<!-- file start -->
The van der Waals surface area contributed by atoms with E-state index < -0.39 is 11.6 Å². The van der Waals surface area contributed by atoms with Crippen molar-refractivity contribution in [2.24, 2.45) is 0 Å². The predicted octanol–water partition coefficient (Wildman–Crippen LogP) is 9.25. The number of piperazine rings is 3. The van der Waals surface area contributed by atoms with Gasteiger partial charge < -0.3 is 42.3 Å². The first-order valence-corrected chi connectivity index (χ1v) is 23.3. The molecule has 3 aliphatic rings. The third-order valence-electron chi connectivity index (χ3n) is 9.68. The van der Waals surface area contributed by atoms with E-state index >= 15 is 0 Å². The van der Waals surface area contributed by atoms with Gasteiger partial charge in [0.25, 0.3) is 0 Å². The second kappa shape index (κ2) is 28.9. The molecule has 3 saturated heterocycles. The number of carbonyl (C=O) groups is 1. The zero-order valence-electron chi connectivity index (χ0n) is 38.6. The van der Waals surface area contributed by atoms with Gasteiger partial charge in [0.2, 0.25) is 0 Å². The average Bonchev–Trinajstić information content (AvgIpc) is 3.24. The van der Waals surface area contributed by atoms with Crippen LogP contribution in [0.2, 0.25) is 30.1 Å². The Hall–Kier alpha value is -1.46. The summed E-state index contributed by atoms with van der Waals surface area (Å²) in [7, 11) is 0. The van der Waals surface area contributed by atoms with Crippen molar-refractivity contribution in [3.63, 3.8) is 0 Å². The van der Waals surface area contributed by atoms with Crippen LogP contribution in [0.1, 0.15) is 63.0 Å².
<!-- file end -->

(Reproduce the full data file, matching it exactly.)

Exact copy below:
The van der Waals surface area contributed by atoms with E-state index < -0.39 is 11.6 Å². The van der Waals surface area contributed by atoms with Crippen molar-refractivity contribution in [2.24, 2.45) is 0 Å². The predicted octanol–water partition coefficient (Wildman–Crippen LogP) is 9.25. The number of piperazine rings is 3. The van der Waals surface area contributed by atoms with Gasteiger partial charge < -0.3 is 42.3 Å². The first-order valence-corrected chi connectivity index (χ1v) is 23.3. The molecule has 3 aliphatic rings. The third-order valence-electron chi connectivity index (χ3n) is 9.68. The van der Waals surface area contributed by atoms with E-state index >= 15 is 0 Å². The van der Waals surface area contributed by atoms with Gasteiger partial charge in [0.25, 0.3) is 0 Å². The second kappa shape index (κ2) is 28.9. The molecule has 3 saturated heterocycles. The number of carbonyl (C=O) groups is 1. The zero-order valence-electron chi connectivity index (χ0n) is 38.6. The van der Waals surface area contributed by atoms with Gasteiger partial charge in [0.2, 0.25) is 0 Å². The average Bonchev–Trinajstić information content (AvgIpc) is 3.24. The van der Waals surface area contributed by atoms with Crippen LogP contribution in [0.2, 0.25) is 30.1 Å². The Hall–Kier alpha value is -1.46. The summed E-state index contributed by atoms with van der Waals surface area (Å²) in [7, 11) is 0. The van der Waals surface area contributed by atoms with Crippen molar-refractivity contribution in [3.63, 3.8) is 0 Å². The van der Waals surface area contributed by atoms with Crippen LogP contribution in [0.1, 0.15) is 63.0 Å².